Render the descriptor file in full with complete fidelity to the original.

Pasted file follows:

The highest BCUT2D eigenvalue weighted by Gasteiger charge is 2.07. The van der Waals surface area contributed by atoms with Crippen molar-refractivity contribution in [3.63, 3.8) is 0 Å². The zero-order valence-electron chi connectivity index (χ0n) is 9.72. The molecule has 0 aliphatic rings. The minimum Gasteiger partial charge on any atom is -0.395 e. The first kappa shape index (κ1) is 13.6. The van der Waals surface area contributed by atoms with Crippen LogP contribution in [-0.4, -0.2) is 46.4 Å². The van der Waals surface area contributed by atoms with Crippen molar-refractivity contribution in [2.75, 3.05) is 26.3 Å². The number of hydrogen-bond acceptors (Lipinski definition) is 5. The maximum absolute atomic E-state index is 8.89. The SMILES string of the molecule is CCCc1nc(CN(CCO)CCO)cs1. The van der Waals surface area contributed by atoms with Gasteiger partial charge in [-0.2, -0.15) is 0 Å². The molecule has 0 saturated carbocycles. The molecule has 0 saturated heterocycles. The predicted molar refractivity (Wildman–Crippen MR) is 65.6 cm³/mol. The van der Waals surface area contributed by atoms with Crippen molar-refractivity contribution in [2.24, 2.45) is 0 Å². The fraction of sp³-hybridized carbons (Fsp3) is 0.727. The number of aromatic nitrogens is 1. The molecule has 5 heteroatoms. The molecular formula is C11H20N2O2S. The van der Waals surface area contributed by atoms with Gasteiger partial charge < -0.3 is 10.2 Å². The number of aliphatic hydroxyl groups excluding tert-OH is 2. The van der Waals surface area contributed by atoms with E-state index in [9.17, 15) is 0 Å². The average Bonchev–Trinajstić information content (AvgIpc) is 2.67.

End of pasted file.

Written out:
The highest BCUT2D eigenvalue weighted by Gasteiger charge is 2.07. The van der Waals surface area contributed by atoms with Crippen molar-refractivity contribution in [3.63, 3.8) is 0 Å². The zero-order valence-electron chi connectivity index (χ0n) is 9.72. The molecule has 0 aliphatic rings. The minimum Gasteiger partial charge on any atom is -0.395 e. The first kappa shape index (κ1) is 13.6. The van der Waals surface area contributed by atoms with Crippen LogP contribution in [-0.4, -0.2) is 46.4 Å². The van der Waals surface area contributed by atoms with Crippen molar-refractivity contribution in [2.75, 3.05) is 26.3 Å². The number of hydrogen-bond acceptors (Lipinski definition) is 5. The maximum absolute atomic E-state index is 8.89. The SMILES string of the molecule is CCCc1nc(CN(CCO)CCO)cs1. The van der Waals surface area contributed by atoms with Gasteiger partial charge in [-0.2, -0.15) is 0 Å². The molecule has 0 saturated carbocycles. The molecule has 0 saturated heterocycles. The predicted molar refractivity (Wildman–Crippen MR) is 65.6 cm³/mol. The van der Waals surface area contributed by atoms with Crippen molar-refractivity contribution in [2.24, 2.45) is 0 Å². The fraction of sp³-hybridized carbons (Fsp3) is 0.727. The number of aromatic nitrogens is 1. The molecule has 5 heteroatoms. The molecular formula is C11H20N2O2S. The van der Waals surface area contributed by atoms with Gasteiger partial charge < -0.3 is 10.2 Å². The number of aliphatic hydroxyl groups excluding tert-OH is 2. The van der Waals surface area contributed by atoms with E-state index in [9.17, 15) is 0 Å². The average Bonchev–Trinajstić information content (AvgIpc) is 2.67.